Old homes can be excellent investments. They often are full of character and have a type of warmth and charm that can sometimes be missing in more recent builds. However, with older houses comes older plumbing, and there may be a few typical issues you may need to address to ensure your home stays in perfect working order.
Old/Outdated Pipe Materials
While the 1990s weren’t actually that long ago, any home built before then may have piping made with outdated materials that may no longer be up to code. Even older homes, however, may have pipes made from:
Lead: This is one of the oldest pipe materials used extensively as a solder additive in copper pipe fittings. As we now know, lead is highly toxic and is especially dangerous to young children.
Galvanized Pipe: This material was commonly used for water lines in homes that were built before 1960. Made of iron and coated in zinc, they are susceptible to corrosion and breakage. Often, in older homes, they are replaced in a piecemeal fashion, with intact portions left in place.
Polybutylene: Fashionable in the 1970s, these pipes originally came in to replace copper pipes and were used throughout the 1980s; however, they have since been found to become brittle, flake, and crack – potentially leading to leaks and water damage in homes.
Since sewer lines are buried and out of sight, not many of us give them much thought. However, older homes often have sewer lines that were never meant to handle modern amenities such as washing machines, garbage disposals, dishwashers, multiple bathrooms, and more. Mature lots may also have mature trees whose roots can disrupt sewer lines over time. That’s why, if you are a homeowner of an older house, it’s a good idea to check your sewage lines regularly.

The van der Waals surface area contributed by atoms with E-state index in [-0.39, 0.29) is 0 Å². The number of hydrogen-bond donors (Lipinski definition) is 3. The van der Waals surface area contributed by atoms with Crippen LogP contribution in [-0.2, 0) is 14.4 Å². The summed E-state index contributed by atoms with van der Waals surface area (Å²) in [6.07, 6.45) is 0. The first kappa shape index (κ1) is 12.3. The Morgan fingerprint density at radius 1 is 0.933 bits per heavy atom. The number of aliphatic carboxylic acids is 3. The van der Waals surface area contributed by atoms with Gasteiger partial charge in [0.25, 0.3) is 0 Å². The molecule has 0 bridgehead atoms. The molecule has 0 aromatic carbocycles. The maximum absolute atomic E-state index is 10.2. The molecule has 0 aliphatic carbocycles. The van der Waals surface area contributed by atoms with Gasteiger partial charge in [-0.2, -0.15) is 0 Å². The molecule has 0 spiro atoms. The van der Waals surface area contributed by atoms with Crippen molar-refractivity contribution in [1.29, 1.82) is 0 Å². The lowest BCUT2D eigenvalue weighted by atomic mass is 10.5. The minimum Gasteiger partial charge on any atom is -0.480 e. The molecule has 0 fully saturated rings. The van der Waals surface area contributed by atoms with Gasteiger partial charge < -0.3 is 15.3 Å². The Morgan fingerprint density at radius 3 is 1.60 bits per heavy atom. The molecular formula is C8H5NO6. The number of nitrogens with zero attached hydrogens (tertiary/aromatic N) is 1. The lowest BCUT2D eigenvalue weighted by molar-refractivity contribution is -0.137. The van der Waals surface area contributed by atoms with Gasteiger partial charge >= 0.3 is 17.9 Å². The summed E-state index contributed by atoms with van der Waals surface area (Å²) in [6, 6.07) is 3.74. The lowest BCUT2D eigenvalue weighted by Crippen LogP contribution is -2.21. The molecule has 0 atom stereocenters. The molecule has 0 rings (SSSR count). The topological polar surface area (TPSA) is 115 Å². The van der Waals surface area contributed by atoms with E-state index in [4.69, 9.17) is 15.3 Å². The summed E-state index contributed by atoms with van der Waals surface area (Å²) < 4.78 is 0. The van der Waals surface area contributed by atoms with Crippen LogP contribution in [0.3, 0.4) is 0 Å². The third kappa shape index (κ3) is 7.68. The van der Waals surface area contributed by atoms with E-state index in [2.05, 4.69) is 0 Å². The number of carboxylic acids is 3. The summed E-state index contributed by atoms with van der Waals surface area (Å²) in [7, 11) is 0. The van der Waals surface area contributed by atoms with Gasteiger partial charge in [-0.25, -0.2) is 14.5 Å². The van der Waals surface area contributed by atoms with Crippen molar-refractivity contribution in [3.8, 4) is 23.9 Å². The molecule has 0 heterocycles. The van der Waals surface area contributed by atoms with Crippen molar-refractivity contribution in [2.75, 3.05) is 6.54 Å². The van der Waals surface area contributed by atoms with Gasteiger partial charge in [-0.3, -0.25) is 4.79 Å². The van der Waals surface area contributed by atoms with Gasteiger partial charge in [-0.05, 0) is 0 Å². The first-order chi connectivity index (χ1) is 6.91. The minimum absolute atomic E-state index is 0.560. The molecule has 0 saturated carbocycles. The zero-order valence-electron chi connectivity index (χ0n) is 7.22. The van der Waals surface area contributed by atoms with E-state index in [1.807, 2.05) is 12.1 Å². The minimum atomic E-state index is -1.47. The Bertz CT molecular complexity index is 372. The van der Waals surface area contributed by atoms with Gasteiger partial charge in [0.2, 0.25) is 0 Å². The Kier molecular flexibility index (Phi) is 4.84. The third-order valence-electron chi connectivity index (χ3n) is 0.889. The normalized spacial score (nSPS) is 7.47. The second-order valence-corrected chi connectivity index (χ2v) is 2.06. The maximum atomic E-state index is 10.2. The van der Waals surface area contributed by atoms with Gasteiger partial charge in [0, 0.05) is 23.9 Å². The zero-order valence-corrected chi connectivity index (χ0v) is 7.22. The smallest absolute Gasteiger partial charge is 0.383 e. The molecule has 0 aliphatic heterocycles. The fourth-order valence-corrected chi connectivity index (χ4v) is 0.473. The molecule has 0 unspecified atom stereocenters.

Outdated Connections or Fixtures
Older homes often have older faucets and fixtures and supply line connections that may be reaching their end of life. Time will cause corrosion, and daily wear and tear will eventually lead to leaks or restricted water flow. Bringing in a plumber to check connections and swap out old fixtures can help ensure you have less expensive water issues further down the line.
DIY Fixes and Poorly Repaired Plumbing
Over time, every home sees its share of plumbers. As decades and various homeowners come and go, there are always plenty of opportunities for plumbing repairs. Whether homeowners are trying their hand at bathroom renovations or there has been a poorly installed water heater, the potential for water damage can accumulate.
Older homes need a little extra TLC. Don’t be afraid to get regular checkups on your plumbing and sewer lines. By putting the extra work ahead of time, you can nip problems in the bud to ensure your older home continues to bring you joy for decades to come.
If you are looking for effective ways to save money, protect your investment, or add value to your home before sale, we’re here to help. Do you have questions about our plumbing services and pricing? Call us today for a free estimate.